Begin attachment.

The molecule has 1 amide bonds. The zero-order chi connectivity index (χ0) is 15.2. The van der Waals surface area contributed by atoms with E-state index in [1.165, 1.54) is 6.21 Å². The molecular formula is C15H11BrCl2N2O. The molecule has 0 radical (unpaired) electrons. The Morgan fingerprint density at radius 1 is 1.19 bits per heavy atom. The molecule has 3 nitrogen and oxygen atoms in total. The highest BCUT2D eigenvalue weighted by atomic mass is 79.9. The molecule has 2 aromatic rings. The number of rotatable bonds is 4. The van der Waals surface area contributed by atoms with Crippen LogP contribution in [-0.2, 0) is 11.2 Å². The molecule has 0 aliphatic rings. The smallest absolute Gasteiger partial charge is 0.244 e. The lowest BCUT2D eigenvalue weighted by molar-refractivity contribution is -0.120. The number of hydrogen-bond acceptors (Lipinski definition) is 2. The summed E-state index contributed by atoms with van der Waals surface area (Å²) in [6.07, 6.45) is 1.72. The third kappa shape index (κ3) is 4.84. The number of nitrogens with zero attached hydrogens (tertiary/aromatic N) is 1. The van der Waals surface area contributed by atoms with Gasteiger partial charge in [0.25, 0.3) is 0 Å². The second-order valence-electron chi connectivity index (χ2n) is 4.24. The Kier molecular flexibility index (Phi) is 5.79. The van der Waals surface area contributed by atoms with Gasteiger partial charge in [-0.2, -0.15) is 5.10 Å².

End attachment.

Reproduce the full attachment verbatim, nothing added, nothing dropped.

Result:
The molecule has 1 amide bonds. The zero-order chi connectivity index (χ0) is 15.2. The van der Waals surface area contributed by atoms with E-state index in [1.165, 1.54) is 6.21 Å². The molecular formula is C15H11BrCl2N2O. The molecule has 0 radical (unpaired) electrons. The Morgan fingerprint density at radius 1 is 1.19 bits per heavy atom. The molecule has 3 nitrogen and oxygen atoms in total. The highest BCUT2D eigenvalue weighted by atomic mass is 79.9. The molecule has 2 aromatic rings. The number of rotatable bonds is 4. The van der Waals surface area contributed by atoms with Crippen LogP contribution in [-0.2, 0) is 11.2 Å². The molecule has 0 aliphatic rings. The smallest absolute Gasteiger partial charge is 0.244 e. The lowest BCUT2D eigenvalue weighted by molar-refractivity contribution is -0.120. The number of hydrogen-bond acceptors (Lipinski definition) is 2. The summed E-state index contributed by atoms with van der Waals surface area (Å²) in [6.07, 6.45) is 1.72. The third kappa shape index (κ3) is 4.84. The number of nitrogens with zero attached hydrogens (tertiary/aromatic N) is 1. The van der Waals surface area contributed by atoms with Gasteiger partial charge in [0.25, 0.3) is 0 Å². The second-order valence-electron chi connectivity index (χ2n) is 4.24. The Kier molecular flexibility index (Phi) is 5.79. The van der Waals surface area contributed by atoms with Gasteiger partial charge in [-0.2, -0.15) is 5.10 Å².